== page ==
"My first point of business on Jan. 25 will be to request a motion that the School Board approve joining the committee," Hemingway said. He also said he and Isabelle will present a 10-year history of how default budgets have been prepared since the adoption of  the Official Ballot Law, commonly called SB2.

Silber said the Budget Committee asked in writing if all one-time expenditures have been removed from the default budget and was told they were. He said he and other members of the committee have questioned about $300,000 in line items that they believe were one-time expenditures and not removed during the default budget preparation.

One of the biggest single items questioned by the Budget Committee has been the $100,000 "seed" money for the destruction and rebuild of the Imagination Station at the elementary school.

Hemingway said that money is designated as a continuing pool of money for "special projects" and is in every budget, not a one-time expense. For example, he said, three school years ago the seats in the high school auditorium were replaced with that money and two years ago the elementary school parking lot was paved with the same special projects line. Last year, it was Imagination Station. He said that all special projects are selected from the capital improvement plan.

A default budget is basically last year's budget, increased by items like contracts and health insurance costs, and decreased by the amount of one-time expenses. The default budget was determined to be higher than the district's proposed operating budget, spurring the concerns, and would go into effect if voters do not approve the proposed budget. The default budget was set this year at $25,688,824, while the proposed budget is $25,667,251, a difference of $21,573.

Timber Hill Farm decision delayed again - Howes submit a brand new site plan; legal name of business creates confusion for Gilford Planning Board

GILFORD – A standing-room only crowd was on hand at Tuesday night at the Planning Board meeting for 2 ½ hours, only to hear that the site plan review for an agritourism proposal from Andy and Martina Howe of Timber Hill Farm will be delayed for at least two weeks for legal reasons.

Member Norman Silber said he didn't believe the application was complete because many of its documents referenced Timber Hill Farm LLC, which is not a company owned or operated by the Howe but an administratively dissolved limited liability company from Deerfield.

While the Howes have filed paperwork with the N.H. Secretary of State, Department of Corporations for a trademark registration for the name Timber Hill Farm, they do not operate Timber Hill Farm LLC.

The Howes' attorneys, Patrick and Ethan Wood, said the application for site plan review was requested by Andrew and Martina Howe and not by Timber Hill Farm LLC; however, board members unanimously agreed they would rather be careful than wrong and agreed to contact the town attorney for advice.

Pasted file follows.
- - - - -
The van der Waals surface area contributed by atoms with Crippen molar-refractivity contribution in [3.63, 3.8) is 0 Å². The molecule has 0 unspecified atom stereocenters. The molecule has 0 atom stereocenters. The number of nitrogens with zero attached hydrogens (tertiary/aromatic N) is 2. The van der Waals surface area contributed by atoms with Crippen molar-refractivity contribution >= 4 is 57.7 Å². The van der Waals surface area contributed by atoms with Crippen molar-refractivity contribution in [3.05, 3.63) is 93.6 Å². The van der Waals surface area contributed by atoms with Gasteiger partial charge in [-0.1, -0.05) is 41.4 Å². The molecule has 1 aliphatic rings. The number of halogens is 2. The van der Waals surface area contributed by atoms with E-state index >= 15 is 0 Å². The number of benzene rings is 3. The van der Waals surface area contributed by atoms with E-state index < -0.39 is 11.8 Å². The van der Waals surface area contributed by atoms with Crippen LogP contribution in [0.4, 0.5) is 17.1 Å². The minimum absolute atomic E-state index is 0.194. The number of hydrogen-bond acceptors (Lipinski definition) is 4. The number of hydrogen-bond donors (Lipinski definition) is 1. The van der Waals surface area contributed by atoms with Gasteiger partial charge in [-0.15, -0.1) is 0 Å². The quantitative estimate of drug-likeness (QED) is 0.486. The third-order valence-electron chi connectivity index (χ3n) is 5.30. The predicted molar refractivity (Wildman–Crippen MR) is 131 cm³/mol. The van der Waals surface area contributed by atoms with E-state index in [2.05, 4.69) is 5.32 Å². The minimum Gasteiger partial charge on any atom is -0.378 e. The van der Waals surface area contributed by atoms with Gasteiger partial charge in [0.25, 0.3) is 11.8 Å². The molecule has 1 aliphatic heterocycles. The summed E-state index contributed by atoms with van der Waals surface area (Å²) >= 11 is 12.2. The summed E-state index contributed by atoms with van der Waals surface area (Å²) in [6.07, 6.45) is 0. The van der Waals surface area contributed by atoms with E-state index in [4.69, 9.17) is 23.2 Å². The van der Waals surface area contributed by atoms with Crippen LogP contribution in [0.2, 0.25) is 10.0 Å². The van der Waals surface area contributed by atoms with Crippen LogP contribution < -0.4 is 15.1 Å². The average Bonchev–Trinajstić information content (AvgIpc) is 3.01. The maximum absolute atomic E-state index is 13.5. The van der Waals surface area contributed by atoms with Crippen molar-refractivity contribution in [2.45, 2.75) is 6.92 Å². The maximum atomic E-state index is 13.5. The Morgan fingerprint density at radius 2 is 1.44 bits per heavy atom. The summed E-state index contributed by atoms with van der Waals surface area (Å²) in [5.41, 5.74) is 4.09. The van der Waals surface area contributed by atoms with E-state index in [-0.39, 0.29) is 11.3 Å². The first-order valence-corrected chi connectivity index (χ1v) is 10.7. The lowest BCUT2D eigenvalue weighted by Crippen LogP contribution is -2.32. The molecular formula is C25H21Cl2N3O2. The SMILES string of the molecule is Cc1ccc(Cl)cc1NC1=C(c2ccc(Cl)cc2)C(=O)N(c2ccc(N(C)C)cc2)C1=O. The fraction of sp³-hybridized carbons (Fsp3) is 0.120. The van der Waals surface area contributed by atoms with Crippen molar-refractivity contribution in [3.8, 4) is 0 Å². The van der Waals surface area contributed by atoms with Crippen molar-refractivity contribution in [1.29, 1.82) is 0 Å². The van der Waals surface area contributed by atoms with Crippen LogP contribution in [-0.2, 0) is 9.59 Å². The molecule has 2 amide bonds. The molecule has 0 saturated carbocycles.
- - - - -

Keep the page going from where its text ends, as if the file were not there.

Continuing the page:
According to Town Planner John Ayer, who spoke to the Sun yesterday on the telephone, the application was submitted by the Howe's as individual people however the site plan review and the request for "farm-to-table" events were submitted on or about October 1 under the name of Timber Hill Farm LLC.

Last night, Ethan Wood handed out a site plan review that was dated Jan. 19, 2016, and listed Andrew Howe as the applicant. Ayer said the site plan review was delivered by email to his computer at 4:58 p.m. and he didn't get to review it until the meeting, which started at 7 p.m.

Within that packet were two documents with Timber Hill Farm LLC as the protagonist. One is signed by Isaac Howe and says he is the permittee that can have a bonfire and was issued by the N.H. Department of Resources and Development. The other is a bill from United Safety Services LLC that billed Timber Hill Farm LLC for some safety work done at 300 Gunstock Hill Road.

The packet all includes a permit to operate a place of assembly issued jointly to Timber Hill Farm and Great American Dining, Common Man Family – the third party company that actually caters the events at 285 Gunstock Hill Road. It is signed by Deputy Fire Chief Brad Ober.

Since the Board of Selectmen have ordered the Planning Board to review the site plan request within 30 days of the selectmen's last meeting, the Planning Board announced it would review the site plan at its next meeting on Feb. 8 and still be within the mandates of the selectboard.

As of yesterday at 5 p.m., the town attorney had not given an opinion to the Planning Director or Town Administrator.